Many international students may not be aware of STEM programmes they could apply to
- The more students obtain degrees in science, technology, engineering, and math, the more societies will be able to adjust to the challenges of this century, including climate change
- But a new study indicates that many students do not have enough information about STEM programmes and jobs
- Initiatives in the UK aimed at reducing barriers for less privileged students to apply to STEM programmes offer ideas for how to raise awareness
A new global study commissioned by IBM suggests that many students who might be interested in pursuing STEM degrees are not doing so because they lack knowledge about their options.
The findings may be particularly interesting for relatively affordable universities and colleges, institutions located outside of major cities, and schools offering micro-credentials such as certificates and diplomas.
The study was conducted late last year in 13 countries and involved interviews with 14,000 participants belonging to one of three segments: students (4,926), “job seekers” (4,629), and “career changers” (4,628). All participants “were interested in a role in Science, Technology, Engineering, and Mathematics (STEM).”
The countries included in the study were Brazil, Canada, Egypt, France, Germany, India, Japan, Mexico, Singapore, Spain, UAE, UK, and the US.
Among the key findings are that:
- 40% of students said the greatest barrier to being able to pursue professional or technical skill development was that they didn’t know where to start
- Across all three segments, 60% worried that digital credentials could be costly to obtain
- Many respondents were uncertain about which careers fall in the category of “STEM”
- 62% of respondents were concerned that they would be unable to secure a STEM job with an adequate salary to support themselves or their family
These findings reveal that a sizeable number of international students might consider enrolling in a STEM programme if they:
- Knew more about STEM-related careers and average salaries
- Understood that not all STEM programmes are expensive and that a wide range of institutions offer STEM training and recognised credentials
- Were presented with information that helped them explore and apply to STEM programmes
Increasing diversity and inclusiveness in STEM
There will always be an international student segment that gravitates to STEM degrees in leading destinations, top student cities, and prestigious institutions. Those students are often from relatively high-income families and many of them are from China. In 2018/19, for example, more than half of all Chinese students at the graduate level in the US were in STEM programmes.
But that traditional STEM segment of international students could be larger.
With diversification a goal for educators in most destinations, and with governments needing to attract more international students and workers to STEM jobs, expanding awareness of STEM programmes in emerging student markets is key.
There is something to be learned from the strategies some higher educations and associations in the UK are using to encourage students from lower-income and/or marginalised households to enrol in STEM. These strategies provide great ideas for how to reduce barriers to STEM enrolment in new student segments/markets.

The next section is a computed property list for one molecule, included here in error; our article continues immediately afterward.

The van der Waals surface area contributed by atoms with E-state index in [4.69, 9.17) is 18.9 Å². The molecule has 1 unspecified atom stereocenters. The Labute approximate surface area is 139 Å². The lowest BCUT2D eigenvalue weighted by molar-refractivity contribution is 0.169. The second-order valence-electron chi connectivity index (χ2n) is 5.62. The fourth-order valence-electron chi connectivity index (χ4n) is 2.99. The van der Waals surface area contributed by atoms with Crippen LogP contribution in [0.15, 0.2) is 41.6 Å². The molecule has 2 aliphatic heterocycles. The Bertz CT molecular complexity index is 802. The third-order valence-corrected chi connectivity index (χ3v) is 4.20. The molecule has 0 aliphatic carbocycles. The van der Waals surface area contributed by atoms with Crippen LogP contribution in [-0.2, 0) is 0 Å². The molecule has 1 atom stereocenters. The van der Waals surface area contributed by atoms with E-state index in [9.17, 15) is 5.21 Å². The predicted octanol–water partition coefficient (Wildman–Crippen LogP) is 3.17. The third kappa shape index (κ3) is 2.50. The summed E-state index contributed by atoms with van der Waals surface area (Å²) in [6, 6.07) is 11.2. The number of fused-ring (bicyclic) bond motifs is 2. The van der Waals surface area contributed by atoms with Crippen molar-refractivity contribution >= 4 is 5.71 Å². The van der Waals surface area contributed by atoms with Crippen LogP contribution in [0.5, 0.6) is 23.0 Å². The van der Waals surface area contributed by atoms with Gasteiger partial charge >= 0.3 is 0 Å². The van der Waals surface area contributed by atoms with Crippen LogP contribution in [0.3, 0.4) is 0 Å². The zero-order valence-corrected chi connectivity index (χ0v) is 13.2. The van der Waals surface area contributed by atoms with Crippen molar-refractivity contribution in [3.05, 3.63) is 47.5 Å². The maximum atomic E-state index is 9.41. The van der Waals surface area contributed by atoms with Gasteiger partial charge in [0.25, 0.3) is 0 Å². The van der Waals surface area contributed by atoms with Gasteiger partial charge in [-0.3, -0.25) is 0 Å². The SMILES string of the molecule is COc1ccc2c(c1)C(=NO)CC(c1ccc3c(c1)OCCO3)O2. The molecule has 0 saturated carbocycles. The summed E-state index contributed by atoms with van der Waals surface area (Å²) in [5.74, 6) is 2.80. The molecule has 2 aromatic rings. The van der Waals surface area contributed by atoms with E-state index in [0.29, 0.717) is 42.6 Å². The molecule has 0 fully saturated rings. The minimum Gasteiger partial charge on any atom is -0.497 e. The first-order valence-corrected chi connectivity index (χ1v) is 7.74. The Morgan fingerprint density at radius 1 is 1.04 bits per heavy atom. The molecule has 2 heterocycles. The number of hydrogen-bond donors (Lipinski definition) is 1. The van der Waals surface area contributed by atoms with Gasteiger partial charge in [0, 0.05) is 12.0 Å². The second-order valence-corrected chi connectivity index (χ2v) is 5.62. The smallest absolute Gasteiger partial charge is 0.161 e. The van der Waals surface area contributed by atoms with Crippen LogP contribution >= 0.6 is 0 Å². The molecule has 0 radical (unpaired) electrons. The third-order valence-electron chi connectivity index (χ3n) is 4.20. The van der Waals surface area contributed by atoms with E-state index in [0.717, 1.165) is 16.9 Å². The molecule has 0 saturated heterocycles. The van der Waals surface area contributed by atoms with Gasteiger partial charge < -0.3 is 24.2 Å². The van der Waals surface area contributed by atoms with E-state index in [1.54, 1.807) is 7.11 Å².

For example, Imperial College London created online webinars aimed at informing Black students about its many STEM courses and how to apply to them. Some of the seminars were hosted by Black alumni, thereby leveraging the power of peer endorsement and guidance in influencing prospective student decision-making.
Similarly, InsideUni is a student-run initiative whose goal is to help students from disadvantaged backgrounds to apply to Oxbridge (Oxford and Cambridge universities). As an article in Kinesis Magazine explains, part of the success of that initiative is that it relies on current students' guidance:
“The insight provided by the online space is rooted in students’ experiences with the application process. From preparing for interviews to sending off applications, the advice available to disadvantaged students is provided by students from similar backgrounds who are cognizant of the difficulties and barriers that low-income students face.”
The InsideUni website offers a master class in how to present useful advice on a homepage:
Close the information gap
The IBM study revealed that many international students may not know the value of a STEM degree as it relates to income. This is a problem that easily fixable by presenting information – on the institutional website, to agents, in webinars and student fairs, etc. – that clearly indicates average salaries in STEM. That kind of information is readily available. The screenshot below is from a 2021 WeForum article outlining the findings of a study on the value 159 US college degrees by personal finance company Bankrate.
If affordability is an advantage, make that clear
Many valuable STEM credentials are offered outside of world-ranked universities and in smaller cities or regional areas. Institutions that have high-quality STEM programmes that are also affordable may well have a competitive advantage in relatively price-sensitive emerging markets. In 2023, those markets are plentiful, as inflation spirals upwards across the globe.
Equipping more of the world’s international students with STEM skills – that they can either contribute to host economies or bring back to their own countries after study – is going to important to all of us as the world rapidly transforms and confronts challenges such as climate change. Those colleges and institutions offering STEM programmes that are accessible to all students therefore have a vital role to play as we move forward through this decade and beyond. The key will be making more students aware that these programmes exist.
For additional background, please see: